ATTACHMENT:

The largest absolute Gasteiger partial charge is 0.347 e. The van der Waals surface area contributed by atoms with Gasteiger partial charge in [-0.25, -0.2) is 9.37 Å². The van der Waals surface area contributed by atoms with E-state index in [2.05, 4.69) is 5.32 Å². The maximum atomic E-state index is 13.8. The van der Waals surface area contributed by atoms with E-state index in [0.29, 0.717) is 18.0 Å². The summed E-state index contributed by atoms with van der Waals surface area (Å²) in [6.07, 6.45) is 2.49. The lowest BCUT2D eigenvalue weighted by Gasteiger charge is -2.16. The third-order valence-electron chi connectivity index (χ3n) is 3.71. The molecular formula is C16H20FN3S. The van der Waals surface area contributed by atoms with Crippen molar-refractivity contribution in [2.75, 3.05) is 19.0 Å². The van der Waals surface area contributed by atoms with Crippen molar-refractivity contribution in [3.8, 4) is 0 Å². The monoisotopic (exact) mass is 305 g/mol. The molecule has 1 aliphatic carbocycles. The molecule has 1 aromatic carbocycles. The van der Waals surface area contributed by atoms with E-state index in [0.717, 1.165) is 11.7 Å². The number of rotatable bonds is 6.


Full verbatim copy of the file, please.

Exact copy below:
The largest absolute Gasteiger partial charge is 0.347 e. The van der Waals surface area contributed by atoms with Gasteiger partial charge in [-0.25, -0.2) is 9.37 Å². The van der Waals surface area contributed by atoms with E-state index in [2.05, 4.69) is 5.32 Å². The maximum atomic E-state index is 13.8. The van der Waals surface area contributed by atoms with E-state index in [0.29, 0.717) is 18.0 Å². The summed E-state index contributed by atoms with van der Waals surface area (Å²) in [6.07, 6.45) is 2.49. The lowest BCUT2D eigenvalue weighted by Gasteiger charge is -2.16. The third-order valence-electron chi connectivity index (χ3n) is 3.71. The molecular formula is C16H20FN3S. The van der Waals surface area contributed by atoms with Crippen molar-refractivity contribution in [2.75, 3.05) is 19.0 Å². The van der Waals surface area contributed by atoms with Crippen molar-refractivity contribution in [3.8, 4) is 0 Å². The monoisotopic (exact) mass is 305 g/mol. The molecule has 1 aliphatic carbocycles. The molecule has 1 aromatic carbocycles. The van der Waals surface area contributed by atoms with E-state index in [0.717, 1.165) is 11.7 Å². The number of rotatable bonds is 6.